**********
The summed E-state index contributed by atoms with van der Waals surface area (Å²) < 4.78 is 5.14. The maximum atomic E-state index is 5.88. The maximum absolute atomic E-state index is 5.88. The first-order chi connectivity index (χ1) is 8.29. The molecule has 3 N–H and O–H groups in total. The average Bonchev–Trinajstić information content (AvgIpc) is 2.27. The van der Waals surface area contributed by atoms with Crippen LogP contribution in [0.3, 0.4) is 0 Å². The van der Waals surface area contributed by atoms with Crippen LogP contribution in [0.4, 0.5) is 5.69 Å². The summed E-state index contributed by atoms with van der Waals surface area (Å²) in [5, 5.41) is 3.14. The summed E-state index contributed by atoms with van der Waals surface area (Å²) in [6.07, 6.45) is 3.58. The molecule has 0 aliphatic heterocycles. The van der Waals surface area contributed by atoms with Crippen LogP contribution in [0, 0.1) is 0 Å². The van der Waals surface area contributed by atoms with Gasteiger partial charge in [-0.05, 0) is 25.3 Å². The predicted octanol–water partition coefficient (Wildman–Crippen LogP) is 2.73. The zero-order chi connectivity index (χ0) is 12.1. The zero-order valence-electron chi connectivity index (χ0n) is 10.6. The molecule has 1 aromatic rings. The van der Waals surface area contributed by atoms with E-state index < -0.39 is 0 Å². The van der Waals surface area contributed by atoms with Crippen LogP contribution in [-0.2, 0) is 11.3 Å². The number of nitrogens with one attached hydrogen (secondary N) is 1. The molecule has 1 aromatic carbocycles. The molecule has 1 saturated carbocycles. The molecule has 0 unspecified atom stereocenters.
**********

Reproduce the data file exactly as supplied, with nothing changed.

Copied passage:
The summed E-state index contributed by atoms with van der Waals surface area (Å²) < 4.78 is 5.14. The maximum atomic E-state index is 5.88. The maximum absolute atomic E-state index is 5.88. The first-order chi connectivity index (χ1) is 8.29. The molecule has 3 N–H and O–H groups in total. The average Bonchev–Trinajstić information content (AvgIpc) is 2.27. The van der Waals surface area contributed by atoms with Crippen LogP contribution in [0.3, 0.4) is 0 Å². The van der Waals surface area contributed by atoms with Crippen LogP contribution in [0.4, 0.5) is 5.69 Å². The summed E-state index contributed by atoms with van der Waals surface area (Å²) in [5, 5.41) is 3.14. The summed E-state index contributed by atoms with van der Waals surface area (Å²) in [6.07, 6.45) is 3.58. The molecule has 0 aliphatic heterocycles. The van der Waals surface area contributed by atoms with Crippen LogP contribution in [0, 0.1) is 0 Å². The van der Waals surface area contributed by atoms with Gasteiger partial charge in [-0.05, 0) is 25.3 Å². The predicted octanol–water partition coefficient (Wildman–Crippen LogP) is 2.73. The zero-order chi connectivity index (χ0) is 12.1. The zero-order valence-electron chi connectivity index (χ0n) is 10.6. The molecule has 1 aromatic rings. The van der Waals surface area contributed by atoms with E-state index < -0.39 is 0 Å². The van der Waals surface area contributed by atoms with Crippen LogP contribution in [-0.2, 0) is 11.3 Å². The number of nitrogens with one attached hydrogen (secondary N) is 1. The molecule has 1 aromatic carbocycles. The molecule has 1 saturated carbocycles. The molecule has 0 unspecified atom stereocenters.